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After one oven turned itself on middle night, everyone in my family is now scared stiff silly of ranges!!! We always turn off all Branch Circuit Breakers ("BCB") except for fridge, before we leave condo to vacation. We livein Toronto Canada. Certified ON technician found nothing wrong.

Still we want turn off BCB for range EVERY TIME WE LEAVE HOUSE – ALMOST EVERY DAY – this is how much we distrust ovens! But this website discourages it.

golden23 Mar 2017

You are right, katiekate. They are not for regular flipping. A switch installed by an electrician would be better or remove all the knobs before you leave the house.

Katiekate Mar 2017

I would not be flipping the circuit breaker off and on. They are not designed to act like a light switch...they will not stand up to the wear involved.

As you request I picture my Circuit Breakers and range details.

enter image description here enter image description here enter image description here

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    If you use it so often, you should get a separate switch. You don't want to wear out your breaker so it doesn't work when you need it most. – DKNguyen Nov 11 '19 at 0:04
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    as i said in your first post ... are you sure that you did not set it to turn on in the middle of the night? – jsotola Nov 11 '19 at 0:28
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    I would say it is not sensible. You are worrying about a very unusual mode of failure assuming that it was not some kind of error. It such a failure does occur, it would be unlikely to cause a fire assuming that the oven is closed and nothing flammable is stored inside. I would recommend never leaving an oven open or storing something flammable in it. There is a risk of the circuit breaker expiring prematurely, but a breaker failing in an unsafe manner is quite unusual. – Charles Cowie Nov 11 '19 at 1:05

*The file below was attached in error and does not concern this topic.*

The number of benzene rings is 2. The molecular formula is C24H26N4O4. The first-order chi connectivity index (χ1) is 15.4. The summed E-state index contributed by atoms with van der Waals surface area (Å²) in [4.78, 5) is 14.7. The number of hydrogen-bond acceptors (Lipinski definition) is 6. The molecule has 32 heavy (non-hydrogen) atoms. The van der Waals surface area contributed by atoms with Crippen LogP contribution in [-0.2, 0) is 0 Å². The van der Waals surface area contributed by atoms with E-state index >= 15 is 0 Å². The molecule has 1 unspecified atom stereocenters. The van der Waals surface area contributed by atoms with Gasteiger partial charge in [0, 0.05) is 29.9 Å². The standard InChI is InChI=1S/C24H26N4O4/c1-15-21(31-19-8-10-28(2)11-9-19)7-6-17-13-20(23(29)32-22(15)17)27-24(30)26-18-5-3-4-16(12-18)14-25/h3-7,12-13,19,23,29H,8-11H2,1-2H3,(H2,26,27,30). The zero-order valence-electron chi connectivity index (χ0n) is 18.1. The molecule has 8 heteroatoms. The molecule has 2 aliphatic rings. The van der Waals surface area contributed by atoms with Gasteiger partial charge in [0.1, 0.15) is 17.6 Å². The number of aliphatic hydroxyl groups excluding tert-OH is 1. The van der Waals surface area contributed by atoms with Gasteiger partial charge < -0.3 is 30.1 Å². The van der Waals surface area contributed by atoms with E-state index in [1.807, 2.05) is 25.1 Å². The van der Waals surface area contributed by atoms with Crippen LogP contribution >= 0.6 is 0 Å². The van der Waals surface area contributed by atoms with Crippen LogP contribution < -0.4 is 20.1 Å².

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    I have a different problem. A profoundly autistic daughter in her 30's who will turn on burners and leave them on. (Different reason, same problem.) My solution was to design and build a system at the stove which requires code access to activate the stove and which uses multiple sensors (radar and ultrasound) to monitor motion and activity. If the room is vacated for some given time (2 minutes, for example), then the relays are turned off and the stove is isolated from power. I use hybrid relays composed of both mechanical and TRIACs to minimize dissipation at 40 A, when operating. – jonk Nov 11 '19 at 4:12
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    @Harper I started out using 60 A relays. But there were other considerations which I think justified adding semiconductors to remove arcing and to keep the dissipation while active to under 2 watts. These balancing act considerations would get us into a discussion here that commenting probably won't support. The switching system required significant attention, I grant. (By the way, I don't use TRIACs but pairs of SCRs for hybrid switching which I feel is more robust and manageable.) But the sensor arrangements and data fusion software was also "interesting" to get working "just so." – jonk Nov 11 '19 at 18:09
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I can’t quite make out the brand of breaker or the age. If you are using the circuit breaker like a switch it should be switch rated “SWD” stamped on the breaker or the breaker is listed for switch duty. Many modern breakers are listed for switch duty but not stamped. The one advantage you have is the oven s not on when you throw the breaker off or on, this helps but constantly flipping the breaker not rated for switch duty damages the hammers and can cause early failure.

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  • hi. thanks. i can take more close up pictures if you want? what you want me to zoom in? – Nai Nov 14 '19 at 0:24
  • I don’t recognize the panel and the breakers look to be Snyder but that’s all I can see , if we know the type of breaker it may be switch duty rated so it would not be a problem to turn it off and on by the breaker. – Ed Beal Nov 14 '19 at 14:05
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    i added a picture. do you need more? – Nai Dec 11 '19 at 5:42